Turnips make a great addition to fresh salads with zingy dressings, heartwarming winter soups or even simply roasted to perfection.
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Here's a basic guide to growing turnips in your backyard so that you can have a bountiful crop in no time at all.
How to grow and care for turnips
Plant in full sun and part shade as they need at least six hours of direct sunlight daily.
Best suited to cooler climates, turnips can be grown in warmer gardens when humidity is low. Hardy vegetables like turnips are undamaged by a light hard freeze (-2°C to 0°C for at least four hours); some withstand a moderate hard freeze (-4°C to -2°C).
Well-drained soil. Avoid planting turnips in the same spot as cabbage they’re from the same family and this will help reduce soil-borne diseases.
Water regularly as turnips need 2-3cm of moisture each week, whether through rain or supplemental watering.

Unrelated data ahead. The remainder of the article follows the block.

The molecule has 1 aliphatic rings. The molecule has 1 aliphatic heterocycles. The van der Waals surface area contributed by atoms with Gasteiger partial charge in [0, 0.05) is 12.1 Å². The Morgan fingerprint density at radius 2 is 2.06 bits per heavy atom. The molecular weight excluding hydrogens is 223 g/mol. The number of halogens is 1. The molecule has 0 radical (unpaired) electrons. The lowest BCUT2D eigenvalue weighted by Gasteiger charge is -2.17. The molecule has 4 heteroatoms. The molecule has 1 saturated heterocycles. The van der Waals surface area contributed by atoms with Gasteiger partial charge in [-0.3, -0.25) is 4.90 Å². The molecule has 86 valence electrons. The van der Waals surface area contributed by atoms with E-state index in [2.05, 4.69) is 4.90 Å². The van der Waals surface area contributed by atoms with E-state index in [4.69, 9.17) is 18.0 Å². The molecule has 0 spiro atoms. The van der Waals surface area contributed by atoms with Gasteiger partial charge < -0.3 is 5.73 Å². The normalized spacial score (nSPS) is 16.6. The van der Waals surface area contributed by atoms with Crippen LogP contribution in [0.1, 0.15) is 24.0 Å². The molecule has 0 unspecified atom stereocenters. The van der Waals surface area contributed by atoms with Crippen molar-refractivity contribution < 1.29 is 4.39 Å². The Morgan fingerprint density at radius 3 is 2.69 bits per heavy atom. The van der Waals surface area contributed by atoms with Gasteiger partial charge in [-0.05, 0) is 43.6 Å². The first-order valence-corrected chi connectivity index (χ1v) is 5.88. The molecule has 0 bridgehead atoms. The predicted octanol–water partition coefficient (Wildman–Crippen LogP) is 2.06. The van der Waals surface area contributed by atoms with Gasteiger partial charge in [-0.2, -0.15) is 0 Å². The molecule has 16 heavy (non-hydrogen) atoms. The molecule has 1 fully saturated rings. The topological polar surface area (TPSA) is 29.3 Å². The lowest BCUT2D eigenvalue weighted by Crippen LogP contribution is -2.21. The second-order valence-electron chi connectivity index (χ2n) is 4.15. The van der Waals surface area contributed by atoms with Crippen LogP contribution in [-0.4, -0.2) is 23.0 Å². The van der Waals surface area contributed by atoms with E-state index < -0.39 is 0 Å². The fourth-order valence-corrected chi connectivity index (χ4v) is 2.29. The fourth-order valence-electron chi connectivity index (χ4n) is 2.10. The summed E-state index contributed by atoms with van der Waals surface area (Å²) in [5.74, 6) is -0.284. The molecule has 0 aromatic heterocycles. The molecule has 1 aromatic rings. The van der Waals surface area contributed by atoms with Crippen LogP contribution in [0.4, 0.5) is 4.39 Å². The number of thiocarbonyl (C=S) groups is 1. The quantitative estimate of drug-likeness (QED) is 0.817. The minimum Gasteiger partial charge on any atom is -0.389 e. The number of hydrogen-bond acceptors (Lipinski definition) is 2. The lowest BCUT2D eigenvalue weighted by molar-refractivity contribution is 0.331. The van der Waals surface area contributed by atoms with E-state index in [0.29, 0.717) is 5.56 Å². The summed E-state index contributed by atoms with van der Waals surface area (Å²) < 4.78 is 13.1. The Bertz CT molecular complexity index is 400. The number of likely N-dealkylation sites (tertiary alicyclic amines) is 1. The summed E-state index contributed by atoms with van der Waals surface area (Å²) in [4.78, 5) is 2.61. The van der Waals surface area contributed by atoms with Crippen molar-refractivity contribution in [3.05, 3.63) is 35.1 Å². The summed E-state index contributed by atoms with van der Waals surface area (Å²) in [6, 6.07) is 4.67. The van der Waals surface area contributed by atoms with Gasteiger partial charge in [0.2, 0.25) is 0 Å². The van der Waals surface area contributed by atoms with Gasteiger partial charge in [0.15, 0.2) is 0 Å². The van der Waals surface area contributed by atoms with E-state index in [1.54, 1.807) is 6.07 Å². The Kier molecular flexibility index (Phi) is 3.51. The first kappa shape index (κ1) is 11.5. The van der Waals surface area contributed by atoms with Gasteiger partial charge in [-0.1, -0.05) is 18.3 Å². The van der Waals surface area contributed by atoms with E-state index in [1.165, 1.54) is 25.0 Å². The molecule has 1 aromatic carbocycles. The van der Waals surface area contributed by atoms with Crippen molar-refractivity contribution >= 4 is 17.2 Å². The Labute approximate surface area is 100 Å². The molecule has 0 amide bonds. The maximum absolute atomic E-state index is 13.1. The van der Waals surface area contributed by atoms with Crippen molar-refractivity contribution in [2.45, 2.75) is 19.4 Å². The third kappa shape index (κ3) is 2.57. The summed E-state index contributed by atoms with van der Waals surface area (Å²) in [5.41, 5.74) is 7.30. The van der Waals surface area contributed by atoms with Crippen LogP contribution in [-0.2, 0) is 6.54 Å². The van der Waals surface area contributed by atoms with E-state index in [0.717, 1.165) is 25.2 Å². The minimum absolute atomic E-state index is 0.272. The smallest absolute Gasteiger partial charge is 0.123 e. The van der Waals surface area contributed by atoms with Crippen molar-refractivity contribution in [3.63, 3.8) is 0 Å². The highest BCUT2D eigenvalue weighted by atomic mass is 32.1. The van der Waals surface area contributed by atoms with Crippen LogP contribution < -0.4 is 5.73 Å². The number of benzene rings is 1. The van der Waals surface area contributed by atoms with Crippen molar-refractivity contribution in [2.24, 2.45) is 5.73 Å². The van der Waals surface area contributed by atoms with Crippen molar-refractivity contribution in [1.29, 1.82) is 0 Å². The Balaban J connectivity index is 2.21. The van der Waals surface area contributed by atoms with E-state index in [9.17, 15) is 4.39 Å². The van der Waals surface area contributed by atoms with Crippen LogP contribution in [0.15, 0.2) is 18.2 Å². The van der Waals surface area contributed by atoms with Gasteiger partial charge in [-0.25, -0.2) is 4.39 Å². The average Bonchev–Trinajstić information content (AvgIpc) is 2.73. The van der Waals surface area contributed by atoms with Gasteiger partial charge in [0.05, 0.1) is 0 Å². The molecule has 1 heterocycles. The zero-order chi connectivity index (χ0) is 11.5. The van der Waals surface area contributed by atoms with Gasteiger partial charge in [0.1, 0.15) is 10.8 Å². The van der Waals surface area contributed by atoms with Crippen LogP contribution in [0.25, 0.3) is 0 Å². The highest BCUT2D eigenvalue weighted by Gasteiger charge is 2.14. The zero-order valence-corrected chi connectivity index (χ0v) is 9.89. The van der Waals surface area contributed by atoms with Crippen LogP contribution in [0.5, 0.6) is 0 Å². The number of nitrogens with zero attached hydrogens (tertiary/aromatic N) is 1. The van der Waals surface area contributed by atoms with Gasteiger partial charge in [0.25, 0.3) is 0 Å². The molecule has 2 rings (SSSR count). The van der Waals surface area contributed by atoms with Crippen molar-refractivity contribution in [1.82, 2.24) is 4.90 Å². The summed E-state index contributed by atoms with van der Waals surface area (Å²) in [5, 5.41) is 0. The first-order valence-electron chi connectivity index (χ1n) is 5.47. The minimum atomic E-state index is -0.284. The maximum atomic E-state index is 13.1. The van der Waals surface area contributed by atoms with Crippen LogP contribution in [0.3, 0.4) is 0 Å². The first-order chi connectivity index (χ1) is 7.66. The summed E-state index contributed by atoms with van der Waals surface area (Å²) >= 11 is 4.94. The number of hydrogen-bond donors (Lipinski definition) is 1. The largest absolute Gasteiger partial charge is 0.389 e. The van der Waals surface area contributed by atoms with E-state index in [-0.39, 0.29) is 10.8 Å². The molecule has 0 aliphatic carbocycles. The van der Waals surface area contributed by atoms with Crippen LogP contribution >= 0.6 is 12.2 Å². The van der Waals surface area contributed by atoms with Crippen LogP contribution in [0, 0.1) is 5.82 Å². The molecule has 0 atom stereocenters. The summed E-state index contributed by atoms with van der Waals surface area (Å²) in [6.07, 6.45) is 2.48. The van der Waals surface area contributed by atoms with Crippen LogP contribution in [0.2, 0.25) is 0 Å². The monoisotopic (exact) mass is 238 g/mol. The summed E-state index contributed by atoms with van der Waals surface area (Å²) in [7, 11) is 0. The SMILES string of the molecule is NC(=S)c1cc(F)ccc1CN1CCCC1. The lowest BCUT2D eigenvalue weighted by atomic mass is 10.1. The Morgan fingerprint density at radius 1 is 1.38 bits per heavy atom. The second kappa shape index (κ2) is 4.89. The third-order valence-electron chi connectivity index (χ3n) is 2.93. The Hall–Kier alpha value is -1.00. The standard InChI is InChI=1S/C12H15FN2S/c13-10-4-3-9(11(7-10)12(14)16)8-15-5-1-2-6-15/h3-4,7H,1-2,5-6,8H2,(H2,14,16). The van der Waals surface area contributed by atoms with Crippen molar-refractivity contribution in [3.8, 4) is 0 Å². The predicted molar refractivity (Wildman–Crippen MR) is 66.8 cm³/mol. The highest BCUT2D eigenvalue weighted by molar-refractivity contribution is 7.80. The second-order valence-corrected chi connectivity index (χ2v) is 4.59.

Apply fertiliser to ensure the fertility of your garden’s soil and to generate vigorous plant growth.
How to sow turnips
Sow your turnips in late winter to early autumn. Sowing seeds remains a key part of vegetable gardening for two practical reasons: first, rapidly germinating vegetables, such as turnips, radishes, pumpkins, corn and beans, are generally easier to grow from seeds, planted directly in the garden.
If you plant seeds outdoors, follow the seed packet instructions regarding planting time, depth and spacing. It’s typical to plant more seeds than you need, then thin out the seedlings after they emerge. Sow seed 1cm deep and around 15 to 20cm apart. Thin to 10cm.
Harvest turnips between six to nine weeks. Harvest when no larger than a tennis ball.
What varieties of turnips are there?
Other varieties of turnips include ‘Golden Globe’, ‘White Mini’ and ‘Purple Top’ turnips